It’s getting dark earlier, and getting light later. Early morning rides aren’t as appealing, and early-early morning rides are right out. And by the time I’ve got the kids in bed, it’s totally dark. Which creates a tragic irony: Autumn is the best weather of the year for cycling, but there’s no light to go riding.
Unless you’ve got lights of your own.
How to be Smugly Self-Satisfied
You know how there are certain moments in your life that you can recall vividly at any given moment — just go back and relive them? My first night mountain bike ride is one of those moments. As usual, I was following in the footsteps of my cycling friends, spending an outrageous sum of money — around $150, I think — on a VistaLight setup: two halogen lights mounted on my handlebars (one pointing right in front of me, one pointing further ahead), and a third light mounted on my helmet, so I could see wherever my head turned. The whole setup probably added eight pounds to my bike, and my head lolled from side to side due to the extra weight on the helmet. To tell the truth, it seemed like a dorky idea, this “night riding” thing.
Then we went riding. It was up on “Frank,” the trail I have ridden more than every other trail combined. It was close to home and work, so I had ridden it literally hundreds of times. I knew it by heart.
And yet, riding at night, it was completely brand new. All I could see was the trail immediately ahead of me, a vague outline of the mountain’s profile, the lights of the guys riding ahead of me, and the sky. All the familiar landmarks were gone. Everything that made the trail familiar was erased. And all I could hear was my bike and my own breathing. It was the best kind of solitude.
As we rode up Frank’s seven steep pitches, I noticed I was riding much more “in the moment” than usual. When you can’t see what’s next, you stop worrying about it so much. I concentrated on what I could see, and enjoyed the ride.
We regrouped at the top, then began the first part of the downhill. It’s a fast, open stretch of singletrack, but I was much more cautious than usual. Not being able to see anything further than 20 feet away does have its drawbacks.
Just before the final descent, we regrouped at an overlook that has a pretty remarkable view of Utah County. “So,” Dug said, “You’re on the same trail, but it feels totally different. You’re out riding when everybody else thinks there’s nothing to do outside. Doesn’t it feel like you’re getting away with something?”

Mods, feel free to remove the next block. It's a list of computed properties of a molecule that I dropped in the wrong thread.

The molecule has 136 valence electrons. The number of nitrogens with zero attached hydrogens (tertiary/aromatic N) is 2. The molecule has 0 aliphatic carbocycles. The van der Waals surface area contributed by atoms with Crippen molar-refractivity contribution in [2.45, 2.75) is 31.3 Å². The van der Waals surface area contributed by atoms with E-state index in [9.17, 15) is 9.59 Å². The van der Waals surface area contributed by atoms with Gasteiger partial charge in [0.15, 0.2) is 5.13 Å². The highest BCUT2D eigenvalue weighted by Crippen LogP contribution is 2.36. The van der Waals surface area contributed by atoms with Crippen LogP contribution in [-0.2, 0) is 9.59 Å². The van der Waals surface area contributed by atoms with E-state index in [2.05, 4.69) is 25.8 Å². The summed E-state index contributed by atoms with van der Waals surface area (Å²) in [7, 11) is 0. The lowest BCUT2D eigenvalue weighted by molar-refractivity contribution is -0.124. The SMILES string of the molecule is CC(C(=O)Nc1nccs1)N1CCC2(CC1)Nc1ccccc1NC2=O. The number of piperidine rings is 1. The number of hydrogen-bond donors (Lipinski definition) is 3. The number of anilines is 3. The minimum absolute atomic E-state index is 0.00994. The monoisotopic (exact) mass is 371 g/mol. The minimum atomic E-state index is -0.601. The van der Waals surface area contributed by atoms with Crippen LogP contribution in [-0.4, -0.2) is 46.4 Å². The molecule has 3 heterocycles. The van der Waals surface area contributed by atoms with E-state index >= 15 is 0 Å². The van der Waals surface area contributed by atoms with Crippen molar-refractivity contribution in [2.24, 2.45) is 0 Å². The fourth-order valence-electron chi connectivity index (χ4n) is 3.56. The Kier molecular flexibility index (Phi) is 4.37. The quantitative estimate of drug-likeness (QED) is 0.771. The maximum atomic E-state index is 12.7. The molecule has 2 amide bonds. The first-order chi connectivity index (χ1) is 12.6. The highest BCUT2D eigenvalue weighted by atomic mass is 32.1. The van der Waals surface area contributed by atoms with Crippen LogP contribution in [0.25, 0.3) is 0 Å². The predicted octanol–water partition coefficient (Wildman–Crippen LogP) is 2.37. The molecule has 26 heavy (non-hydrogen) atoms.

It sure did.
NiCad batteries used to be pretty much your only option when night riding. And the problem with NiCad batteries is, as I mentioned in the above heading, they suck. Specifically, they’re finicky about how they’re charged, and if you recharge them before they’re fully discharged, they can poop out on you at an inconvenient moment.
For example, a large group of us went to Moab a few years ago, camping at Slickrock. We got there in the evening just as it was getting dark, suited up, set up our lights, and took off on the trail.
Now, the cool thing about Slickrock trail is that there’s a white dotted line painted on this endless sandstone terrain. Follow the white dotted line and you won’t get lost. And you won’t fall off a cliff. The painted dotted line reflects the light from a headlight very nicely too.
Until, of course, two of your three lights unexpectedly go out, and the third one’s kind of dim. Then you get to slowwwwly pick your way back to camp, scanning for the white line, wishing there were a full moon, getting off the bike frequently because you’re not sure whether up ahead is a minor little drop or 10 feet straight down. Or 100 feet straight down. Or more.
By the time I got back, I had promised myself that I would ebay my old VistaLight setup in favor of one of them new-fangled HID setups with Lithium-Ion batteries. And I didn’t care if it cost $400. And the fact that this setup is so bright that it comes with a warning not to shine it into people’s eyes because it will blind them, or not to shine it at anything too long because it will burst into flame? Well, that’s a bonus.
The best argument for riding at night, though, is what happens when you get out on a remote ride. Every pair of glowing eyes is — at least momentarily — a mountain lion. And there is truly no sound.
And then you turn your lights off, and look up.
I did this somewhere between Rabbit Valley and Mack, CO, on the Kokopelli Trail, after having been on the bike for around 13 hours. I have never, ever, ever seen so many stars.
Looking up at that sky, I had to sit down. It’s the only time in my life I’ve experienced vertigo.
PS: This post rescued from my Spaces archive. Originally published 9/20/05.